Need help with Subfloor.

Old 04-05-13, 01:16 PM
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Need help with Subfloor.

I am adding a new floor to one of the rooms in my house. The current floor is 8 inch chestnut floor tongue and groove. It has many layers of old paint and as far as i can tell the floors are original to the house which dates back to 1830. Eventually i want to take the boards up and take them outside and run them through a planner and refinish them. But with my son on the way and the room is needed as a nursery thats currently not in the cards. The floor has cupped over the years. My plan is to run a floating laminate floor over the old floor in the opposite direction. The biggest dip from the boards cupping is about 1/4 of an inch. Should i put a think underlayment and they lay the laminate over it all running perpendicular to the old floor boards? this will spread the gaps out over the width of the laminate instead of the length. What other options do I have for fixing the chestnut floor. i don't want to nail anything to it or pour anything over it. Could I lay 1/4 plywood over the old floor and then lay the laminate on that?
Old 04-05-13, 02:17 PM
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Couldn't you rent a sander and blast it with some 20 grit to eliminate cupping and remove the paint? Depending on how big the room is it won't take that long as 20grit on a drum sander loves to eat floor and will act much as a planar will in-situ. I have the feeling if you go and try to pull up that original flooring you're going to destroy some (a lot?) in the process. You're going to spend a small amount of coin putting crappy laminate over potentially really nice floors and if you don't want to nail into it... This is money and time that could be spent on a sander and finish materials, especially when you consider you're going to want to do this all in the future anyways.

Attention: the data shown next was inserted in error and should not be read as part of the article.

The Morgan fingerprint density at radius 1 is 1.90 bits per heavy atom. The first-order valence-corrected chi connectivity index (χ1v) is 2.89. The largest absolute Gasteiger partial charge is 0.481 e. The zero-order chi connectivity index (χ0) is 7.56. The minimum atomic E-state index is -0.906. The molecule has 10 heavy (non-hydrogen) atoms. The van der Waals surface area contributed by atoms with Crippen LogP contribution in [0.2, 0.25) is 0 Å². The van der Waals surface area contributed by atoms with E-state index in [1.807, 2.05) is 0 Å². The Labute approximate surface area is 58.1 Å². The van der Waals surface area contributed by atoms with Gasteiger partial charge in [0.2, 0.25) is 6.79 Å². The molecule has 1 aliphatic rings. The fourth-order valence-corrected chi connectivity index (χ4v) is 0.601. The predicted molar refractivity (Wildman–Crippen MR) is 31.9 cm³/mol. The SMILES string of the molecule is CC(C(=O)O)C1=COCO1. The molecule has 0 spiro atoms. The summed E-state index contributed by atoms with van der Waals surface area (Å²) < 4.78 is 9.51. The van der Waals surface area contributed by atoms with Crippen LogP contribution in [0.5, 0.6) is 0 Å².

Like I said it all depends on the room size but if it's a nursery it's not more than 100-300sq.ft and I think if you start on friday night sanding the edges, rent the drum first thing saturday and work up to 120-150grit you could have your first coat of poly on that evening or sunday morning'ish. ESPECIALLY if you have help with the edge sanding.

Have you tried a small section with a hand sander to see results?
Old 04-05-13, 02:56 PM
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I'd attack the floor with a sander before I'd attempt to remove it, make sure it's clear of nails, run it thru a planer and then reinstall..... even if you could do all that without damaging any of the wood.

While a drum sander is the most effective way to sand the floor, it does require a learning curve and you can damage the floor if not used correctly. A buffer with a sanding disk is more diy friendly, it's not as fast but you almost take away any risk of doing damage. An edger works best along the walls. I have sanded very small rms [foyer, closet, etc] with just an edger.

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